Live from Starbucks, Peterborough, Ontario

I haven’t blogged much recently, which is unusual for me — even at Christmas time. I figured it was time to check in with y’all.

I’m sitting in a Starbucks in Peterborough, Ontario. That’s my home town. Population of approximately 65,000, when I left here in 1986. It has grown some since then. As of 2006,

the census metropolitan area (CMA) had a population of 116,570. It presently ranks as the 33rd and smallest CMA in Canada.

Metropolitan Peterborough. Hah!

Benjamin (nebcanuck) is living in Peterborough these days, studying at Trent University. My parents and one of my sisters live here, too. So I still visit Metropolitan Peterborough several times per year.

Which brings me to Starbucks. I found out that if you have a Starbucks card, you can get two hours of wireless high-speed internet access each day — free! This is convenient, since my parents don’t have internet access, and I usually stay with them when I’m in town.

The Starbucks internet access also comes in handy when I travel to Winnipeg, as I frequently do for work. (I’m part of a team negotiating a self-government agreement with a First Nation in Manitoba.)

Yesterday, Ilona and I celebrated Christmas with one of my sisters in Port Perry, Ontario. Port Perry is about 45 minutes southwest of Metropolitan Peterborough.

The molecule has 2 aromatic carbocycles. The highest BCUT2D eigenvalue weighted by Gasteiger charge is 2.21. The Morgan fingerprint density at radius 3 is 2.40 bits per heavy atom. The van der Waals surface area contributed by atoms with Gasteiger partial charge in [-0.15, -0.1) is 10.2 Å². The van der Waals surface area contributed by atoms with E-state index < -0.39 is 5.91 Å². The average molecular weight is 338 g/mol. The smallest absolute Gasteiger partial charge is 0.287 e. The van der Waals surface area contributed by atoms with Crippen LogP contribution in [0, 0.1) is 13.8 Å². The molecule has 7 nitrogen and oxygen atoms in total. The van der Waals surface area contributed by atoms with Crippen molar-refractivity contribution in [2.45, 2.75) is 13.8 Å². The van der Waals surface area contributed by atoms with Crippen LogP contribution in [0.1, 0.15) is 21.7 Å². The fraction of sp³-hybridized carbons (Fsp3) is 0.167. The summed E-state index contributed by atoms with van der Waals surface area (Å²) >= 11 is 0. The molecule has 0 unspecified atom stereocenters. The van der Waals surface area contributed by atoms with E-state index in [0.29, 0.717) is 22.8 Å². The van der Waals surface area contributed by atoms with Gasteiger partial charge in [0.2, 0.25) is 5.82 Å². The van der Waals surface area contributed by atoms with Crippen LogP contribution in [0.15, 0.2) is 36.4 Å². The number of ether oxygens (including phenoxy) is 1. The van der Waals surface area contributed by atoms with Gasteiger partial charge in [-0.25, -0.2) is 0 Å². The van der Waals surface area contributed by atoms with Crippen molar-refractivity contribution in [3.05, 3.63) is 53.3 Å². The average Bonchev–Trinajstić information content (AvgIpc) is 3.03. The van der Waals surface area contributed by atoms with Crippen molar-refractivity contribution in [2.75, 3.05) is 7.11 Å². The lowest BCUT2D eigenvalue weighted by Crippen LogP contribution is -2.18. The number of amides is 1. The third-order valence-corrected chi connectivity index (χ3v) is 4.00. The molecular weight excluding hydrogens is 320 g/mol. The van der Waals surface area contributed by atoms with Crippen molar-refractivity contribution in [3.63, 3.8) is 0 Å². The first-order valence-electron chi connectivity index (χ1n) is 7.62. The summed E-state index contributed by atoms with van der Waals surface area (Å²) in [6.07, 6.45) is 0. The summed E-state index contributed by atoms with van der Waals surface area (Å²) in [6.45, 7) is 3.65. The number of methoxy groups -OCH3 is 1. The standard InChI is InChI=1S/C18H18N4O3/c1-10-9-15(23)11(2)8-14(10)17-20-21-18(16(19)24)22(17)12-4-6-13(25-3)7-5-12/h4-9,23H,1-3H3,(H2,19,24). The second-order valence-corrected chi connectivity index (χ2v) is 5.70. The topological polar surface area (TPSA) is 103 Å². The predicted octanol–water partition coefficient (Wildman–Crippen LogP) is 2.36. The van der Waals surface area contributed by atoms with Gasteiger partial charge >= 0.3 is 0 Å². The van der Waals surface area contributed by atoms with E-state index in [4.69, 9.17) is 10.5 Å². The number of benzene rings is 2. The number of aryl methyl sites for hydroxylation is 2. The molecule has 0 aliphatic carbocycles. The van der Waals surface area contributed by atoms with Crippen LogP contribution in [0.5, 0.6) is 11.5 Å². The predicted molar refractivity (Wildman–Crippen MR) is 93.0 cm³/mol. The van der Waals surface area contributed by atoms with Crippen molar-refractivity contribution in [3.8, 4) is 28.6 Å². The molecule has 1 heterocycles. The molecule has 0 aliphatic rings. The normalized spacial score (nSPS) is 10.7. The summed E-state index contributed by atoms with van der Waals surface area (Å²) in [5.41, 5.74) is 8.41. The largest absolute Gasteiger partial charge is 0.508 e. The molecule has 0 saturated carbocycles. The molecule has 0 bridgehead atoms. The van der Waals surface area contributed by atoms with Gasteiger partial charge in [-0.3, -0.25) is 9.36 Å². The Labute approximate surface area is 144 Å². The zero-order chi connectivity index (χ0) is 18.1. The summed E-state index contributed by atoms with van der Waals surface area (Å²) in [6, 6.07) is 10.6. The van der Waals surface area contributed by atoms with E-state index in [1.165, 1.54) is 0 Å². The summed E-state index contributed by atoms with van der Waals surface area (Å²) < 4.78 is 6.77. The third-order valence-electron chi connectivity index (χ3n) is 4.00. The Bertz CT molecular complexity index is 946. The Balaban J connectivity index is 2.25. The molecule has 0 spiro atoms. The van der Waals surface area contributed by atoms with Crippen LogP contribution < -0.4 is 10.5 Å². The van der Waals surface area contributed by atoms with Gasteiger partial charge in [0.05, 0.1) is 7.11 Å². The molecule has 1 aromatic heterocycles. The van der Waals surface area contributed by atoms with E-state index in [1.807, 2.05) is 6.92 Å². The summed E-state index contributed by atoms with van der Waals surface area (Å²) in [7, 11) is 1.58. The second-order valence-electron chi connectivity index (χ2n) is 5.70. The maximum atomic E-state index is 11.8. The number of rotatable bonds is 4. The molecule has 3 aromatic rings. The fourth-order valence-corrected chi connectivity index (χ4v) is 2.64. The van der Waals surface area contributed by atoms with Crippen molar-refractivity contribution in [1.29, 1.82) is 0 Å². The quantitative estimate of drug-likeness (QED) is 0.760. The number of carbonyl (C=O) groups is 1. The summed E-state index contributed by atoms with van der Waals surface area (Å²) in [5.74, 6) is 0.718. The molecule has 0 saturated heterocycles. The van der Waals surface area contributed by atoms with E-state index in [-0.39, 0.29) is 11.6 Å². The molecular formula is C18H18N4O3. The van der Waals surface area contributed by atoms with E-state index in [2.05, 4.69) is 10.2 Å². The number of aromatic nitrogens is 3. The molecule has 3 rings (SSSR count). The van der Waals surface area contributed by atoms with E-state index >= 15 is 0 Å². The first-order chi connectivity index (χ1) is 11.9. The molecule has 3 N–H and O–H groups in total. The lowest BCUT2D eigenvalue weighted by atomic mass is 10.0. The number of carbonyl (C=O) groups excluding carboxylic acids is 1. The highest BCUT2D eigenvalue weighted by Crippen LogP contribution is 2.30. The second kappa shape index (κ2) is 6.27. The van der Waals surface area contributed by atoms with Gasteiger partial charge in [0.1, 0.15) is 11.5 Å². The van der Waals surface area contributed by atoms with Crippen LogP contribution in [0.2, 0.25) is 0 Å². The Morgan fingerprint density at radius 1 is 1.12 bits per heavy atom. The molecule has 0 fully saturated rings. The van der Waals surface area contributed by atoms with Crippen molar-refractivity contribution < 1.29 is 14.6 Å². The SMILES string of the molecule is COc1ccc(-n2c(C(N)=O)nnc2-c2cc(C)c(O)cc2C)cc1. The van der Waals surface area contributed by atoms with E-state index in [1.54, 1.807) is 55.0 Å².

Not all the news from home is happy. My Dad’s brother died on Christmas Eve at 9:20 p.m. We won’t be staying in Peterborough for the funeral, which is Monday. But we’ll stay for the “visitation” at the funeral home Sunday afternoon.

Uncle Bill was in his seventies and suffering from Alzheimer’s disease. He was a lively fellow up until he got ill:  an amateur photography enthusiast (in the pre-computer days when cameras used actual film, and were operated manually) who also taught square dancing classes. He had a degree in music and he sang in the church choir for fifty years.

Uncle Bill also used to build chairs with wire frames, which was extremely labour intensive — so my Dad tells me — because all the upholstering for the back of the chair had to be hand-stitched to the wire frame. (No wood to staple upholstery to.)

In short, Uncle Bill lived large in the way that he found stimulating and meaningful. Which sets a good example for the rest of us.

Anyway, that’s the news, up-to-the-minute from Starbucks in Metropolitan Peterborough.

Hey! This is an authentic blog post, chatty and stream-of-consciousness like. What do you know about that?!

p.s. Merry Christmas / Happy Holidays to all my regulars!

White Christmas everywhere in Canada

A white Christmas in Canada? What are the odds of that?!

The odds are lower than you might suppose! In fact, this will be the first one since 1971. But the standard we’re describing is a white Christmas in every region of Canada. From today’s Globe and Mail: